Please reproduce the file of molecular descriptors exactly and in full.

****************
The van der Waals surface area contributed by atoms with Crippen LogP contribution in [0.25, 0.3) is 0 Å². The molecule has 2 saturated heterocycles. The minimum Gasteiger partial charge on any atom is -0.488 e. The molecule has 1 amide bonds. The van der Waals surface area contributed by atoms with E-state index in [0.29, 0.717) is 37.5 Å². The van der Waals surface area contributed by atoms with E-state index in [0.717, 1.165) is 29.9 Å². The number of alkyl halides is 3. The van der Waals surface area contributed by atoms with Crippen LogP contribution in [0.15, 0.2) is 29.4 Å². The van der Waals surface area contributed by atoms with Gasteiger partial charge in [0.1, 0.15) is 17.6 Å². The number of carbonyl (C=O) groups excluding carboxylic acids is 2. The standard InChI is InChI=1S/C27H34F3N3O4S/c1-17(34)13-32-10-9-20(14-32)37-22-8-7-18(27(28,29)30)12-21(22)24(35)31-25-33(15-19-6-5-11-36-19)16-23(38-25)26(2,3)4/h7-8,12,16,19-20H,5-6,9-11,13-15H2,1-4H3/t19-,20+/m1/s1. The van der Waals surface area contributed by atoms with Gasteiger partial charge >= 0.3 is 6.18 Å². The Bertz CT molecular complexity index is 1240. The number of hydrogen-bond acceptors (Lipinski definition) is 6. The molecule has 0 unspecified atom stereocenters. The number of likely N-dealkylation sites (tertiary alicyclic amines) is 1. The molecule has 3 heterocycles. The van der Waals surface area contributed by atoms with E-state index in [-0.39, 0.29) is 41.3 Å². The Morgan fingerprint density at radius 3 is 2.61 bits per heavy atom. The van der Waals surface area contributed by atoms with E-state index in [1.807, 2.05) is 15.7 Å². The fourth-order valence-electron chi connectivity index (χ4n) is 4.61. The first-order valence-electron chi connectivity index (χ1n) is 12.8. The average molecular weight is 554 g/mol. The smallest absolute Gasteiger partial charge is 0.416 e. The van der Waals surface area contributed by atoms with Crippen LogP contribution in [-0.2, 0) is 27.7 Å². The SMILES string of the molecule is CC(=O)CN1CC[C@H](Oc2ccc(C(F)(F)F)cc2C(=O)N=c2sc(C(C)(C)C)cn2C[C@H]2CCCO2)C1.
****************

The van der Waals surface area contributed by atoms with Crippen LogP contribution in [0.25, 0.3) is 0 Å². The molecule has 2 saturated heterocycles. The minimum Gasteiger partial charge on any atom is -0.488 e. The molecule has 1 amide bonds. The van der Waals surface area contributed by atoms with E-state index in [0.29, 0.717) is 37.5 Å². The van der Waals surface area contributed by atoms with E-state index in [0.717, 1.165) is 29.9 Å². The number of alkyl halides is 3. The van der Waals surface area contributed by atoms with Crippen LogP contribution in [0.15, 0.2) is 29.4 Å². The van der Waals surface area contributed by atoms with Gasteiger partial charge in [0.1, 0.15) is 17.6 Å². The number of carbonyl (C=O) groups excluding carboxylic acids is 2. The standard InChI is InChI=1S/C27H34F3N3O4S/c1-17(34)13-32-10-9-20(14-32)37-22-8-7-18(27(28,29)30)12-21(22)24(35)31-25-33(15-19-6-5-11-36-19)16-23(38-25)26(2,3)4/h7-8,12,16,19-20H,5-6,9-11,13-15H2,1-4H3/t19-,20+/m1/s1. The van der Waals surface area contributed by atoms with Gasteiger partial charge >= 0.3 is 6.18 Å². The Bertz CT molecular complexity index is 1240. The number of hydrogen-bond acceptors (Lipinski definition) is 6. The molecule has 0 unspecified atom stereocenters. The number of likely N-dealkylation sites (tertiary alicyclic amines) is 1. The molecule has 3 heterocycles. The van der Waals surface area contributed by atoms with E-state index in [-0.39, 0.29) is 41.3 Å². The Morgan fingerprint density at radius 3 is 2.61 bits per heavy atom. The van der Waals surface area contributed by atoms with E-state index in [1.807, 2.05) is 15.7 Å². The fourth-order valence-electron chi connectivity index (χ4n) is 4.61. The first-order valence-electron chi connectivity index (χ1n) is 12.8. The average molecular weight is 554 g/mol. The smallest absolute Gasteiger partial charge is 0.416 e. The van der Waals surface area contributed by atoms with Crippen LogP contribution in [-0.2, 0) is 27.7 Å². The SMILES string of the molecule is CC(=O)CN1CC[C@H](Oc2ccc(C(F)(F)F)cc2C(=O)N=c2sc(C(C)(C)C)cn2C[C@H]2CCCO2)C1.